Penny peers at the site’s latest offerings once more. “This is crazy. You can select whether someone has skills in auto mechanics, plumbing, or kickboxing. You can choose if your donor has detached earlobes, a particular kind of eye spacing, and his favorite subject in school. You can even opt for someone who’s a good cook. But you can’t see if his jawline is actually square, if his lips are truly full, or if he’s as handsome as you’ve dreamed.”
I scrunch my forehead and imagine my dream candidate. Briefly, my mind is blank, but then an image pops into my head. “I just wish I knew the guy was going to be a Ryder Lockhart level of hot,” I say, matter-of-factly.
“Oh, he is a hottie,” Penny says, and Delaney nods her agreement. They’ve both met him at my work events and the occasional group happy hour.
“He’s gorgeous. Just the other day I found myself cataloging his features. He really does have it going on. Plus, he’s smart and funny and good to animals.”
Penny hums mournfully. “Too bad he’s not a donor.”
“Ha. Yeah, it’s a bummer he hasn’t made a deposit at this sperm bank.” I tap the screen. “I’d order up one serving ASAP. Get that turkey baster inside me stat,” I bark as if I’d be saying that to the nurses while I tell them to shoot me up with Ryder Lockhart’s DNA.
Ryder Lockhart’s DNA.
The clouds part. The sun rises. The bells ring. Never have three words sounded more like a perfect solution to a problem.
“How does it work?” I ask. “The whole donation process.”
She stabs a carrot slice, chews, and swallows. “Well, there’s this thing guys do when they’re horny. It’s called”—she glances furtively from side to side—“jacking off.”
“I’m well aware of how the protein shake is made. What I mean is, are we talking about one of those little rooms you go into?” I ask, since what man doesn’t have an image of a jerk-off chamber? “With magazines or porn or whatnot?”
“Yes, they schedule the donors for forty-minute sessions in them.”
“I’m more efficient than that, but that’s good to know.” I take another bite and chew. I set down the burger. “So, a nurse or orderly would escort me to a special room, and then I’d need to drop my drawers and whack off. Into a cup, right?”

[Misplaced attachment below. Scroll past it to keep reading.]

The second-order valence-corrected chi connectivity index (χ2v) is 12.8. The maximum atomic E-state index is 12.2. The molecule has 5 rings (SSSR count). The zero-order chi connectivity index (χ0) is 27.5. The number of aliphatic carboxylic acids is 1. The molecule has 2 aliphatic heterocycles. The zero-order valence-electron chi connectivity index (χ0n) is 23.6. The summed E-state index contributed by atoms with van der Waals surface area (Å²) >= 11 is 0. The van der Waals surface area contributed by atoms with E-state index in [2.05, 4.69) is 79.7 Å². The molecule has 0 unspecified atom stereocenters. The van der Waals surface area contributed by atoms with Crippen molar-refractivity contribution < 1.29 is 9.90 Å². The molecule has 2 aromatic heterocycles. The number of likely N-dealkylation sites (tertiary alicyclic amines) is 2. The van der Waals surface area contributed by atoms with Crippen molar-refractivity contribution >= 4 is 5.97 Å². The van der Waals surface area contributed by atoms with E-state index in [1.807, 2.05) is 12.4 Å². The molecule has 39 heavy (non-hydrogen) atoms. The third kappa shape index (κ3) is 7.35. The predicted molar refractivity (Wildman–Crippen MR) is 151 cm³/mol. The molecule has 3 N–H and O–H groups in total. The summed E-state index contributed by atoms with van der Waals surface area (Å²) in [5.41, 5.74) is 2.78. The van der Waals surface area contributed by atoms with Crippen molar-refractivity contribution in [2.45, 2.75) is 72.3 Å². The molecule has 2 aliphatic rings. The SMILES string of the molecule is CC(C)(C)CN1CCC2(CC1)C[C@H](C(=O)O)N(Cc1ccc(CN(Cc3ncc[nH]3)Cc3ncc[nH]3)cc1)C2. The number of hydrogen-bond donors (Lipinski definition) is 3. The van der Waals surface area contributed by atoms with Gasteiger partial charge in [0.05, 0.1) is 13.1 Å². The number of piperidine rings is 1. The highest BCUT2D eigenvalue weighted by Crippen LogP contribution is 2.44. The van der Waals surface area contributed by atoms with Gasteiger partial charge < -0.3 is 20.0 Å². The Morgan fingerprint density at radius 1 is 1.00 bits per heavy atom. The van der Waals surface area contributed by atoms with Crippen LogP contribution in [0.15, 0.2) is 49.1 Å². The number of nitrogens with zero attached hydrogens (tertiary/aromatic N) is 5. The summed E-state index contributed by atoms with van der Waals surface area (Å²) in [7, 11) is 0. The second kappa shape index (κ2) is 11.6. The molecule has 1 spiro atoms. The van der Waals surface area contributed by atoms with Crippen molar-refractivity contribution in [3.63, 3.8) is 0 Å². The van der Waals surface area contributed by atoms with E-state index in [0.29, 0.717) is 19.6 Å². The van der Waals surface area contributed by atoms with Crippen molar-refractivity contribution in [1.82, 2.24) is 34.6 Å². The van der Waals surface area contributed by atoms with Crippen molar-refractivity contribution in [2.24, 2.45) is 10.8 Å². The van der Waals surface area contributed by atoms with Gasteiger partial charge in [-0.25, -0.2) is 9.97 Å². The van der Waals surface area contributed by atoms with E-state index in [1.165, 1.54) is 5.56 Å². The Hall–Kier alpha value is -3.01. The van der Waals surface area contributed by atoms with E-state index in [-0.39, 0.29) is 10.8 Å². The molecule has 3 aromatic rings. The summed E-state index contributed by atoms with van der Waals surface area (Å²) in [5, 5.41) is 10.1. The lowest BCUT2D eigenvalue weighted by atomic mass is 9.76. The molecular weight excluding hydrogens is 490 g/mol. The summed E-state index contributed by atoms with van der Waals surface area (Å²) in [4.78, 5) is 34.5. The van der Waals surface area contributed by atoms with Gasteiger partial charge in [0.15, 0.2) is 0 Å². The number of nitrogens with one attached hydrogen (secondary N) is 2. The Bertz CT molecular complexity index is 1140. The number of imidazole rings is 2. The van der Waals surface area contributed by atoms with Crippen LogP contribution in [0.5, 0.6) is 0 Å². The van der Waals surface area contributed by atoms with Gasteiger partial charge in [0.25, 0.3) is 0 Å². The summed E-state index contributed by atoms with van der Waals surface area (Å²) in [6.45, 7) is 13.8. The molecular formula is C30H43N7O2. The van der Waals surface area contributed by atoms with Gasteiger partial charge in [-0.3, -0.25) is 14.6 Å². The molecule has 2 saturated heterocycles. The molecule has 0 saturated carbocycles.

“A plastic sample cup. With a top,” she says, and I’m kind of amazed that she’s answering every question like a champ. No blushing, no stammering.
“What do they provide for entertainment? Laptops? Computers? Or is it old school with Playboy?”
“They provide pornographic material in printed form as well as video on a TV screen.”
“Awesome. So I just choke the chicken in a room with a ton of other dudes going at it in their own rooms, too. Hand a cup to the nurse. She seals up the goods. Then, what’s next?”
“They do tests on your swimmers.”
“They’ll pass. Then you come in, maybe the same day, maybe a few days later?”
“Same day. We’d have to time everything to my cycle and when I’m ovulating.”
“Fine, so they undress you, prop you up on an exam table, and stick a turkey baster into you?”
“You paint a lovely picture of the process.”
I hold up a hand, waving her off. “Wait. I’m not done. You’re in nothing but a hospital gown. The doc tells you to put your cute little feet in stirrups, and they stick that baster up inside what I am sure is an absolutely gorgeous and heavenly home,” I say, because if she can complement my tadpoles, I can say something nice about the paradise between her legs. She mouths a thank you. “After the boys make the upstream trip, they send you home.” I mime patting her on the rear and then sending her out the door.
“I think you’ve got the basic idea.”
“And after that?”
“That’s all,” she says. “That’s all I’d want you to do. I don’t expect or want any involvement. I’d have all the paperwork drawn up in advance saying there are no legal rights, responsibilities, or expectations of parenting, and no financial commitments required.”
I’m almost ashamed to admit it, but that’s the clincher for me—the lack of involvement. If I’m ever going to raise a child, I’m damn well going to do it right. The whole nine yards, two parents, just like my mom and dad raised my brother, my sister, and me.
Nicole isn’t asking me to sign up for daddy duty, though. She doesn’t want me to help with diaper detail or midnight feedings.
She’s a friend asking for the help she needs so she can then do those things on her own.
And helping a friend seems like something I should consider.
Fine, she’s asking for a hell of a lot more than a dude to put together an IKEA TV stand, and those things are beyond Da Vinci Code-level cryptic. I’d like to see Robert Langdon decipher some IKEA assembly instructions. Good luck with that, Harvard symbologist.
I like Nicole. I respect the dickens out of this woman. I want to take her request as seriously as she’s asking it. “Can I have a few days to think about it?”
“Of course. Take all the time you need,” she says, then glances at an imaginary watch on her wrist. “It’s only my biological clock ticking.”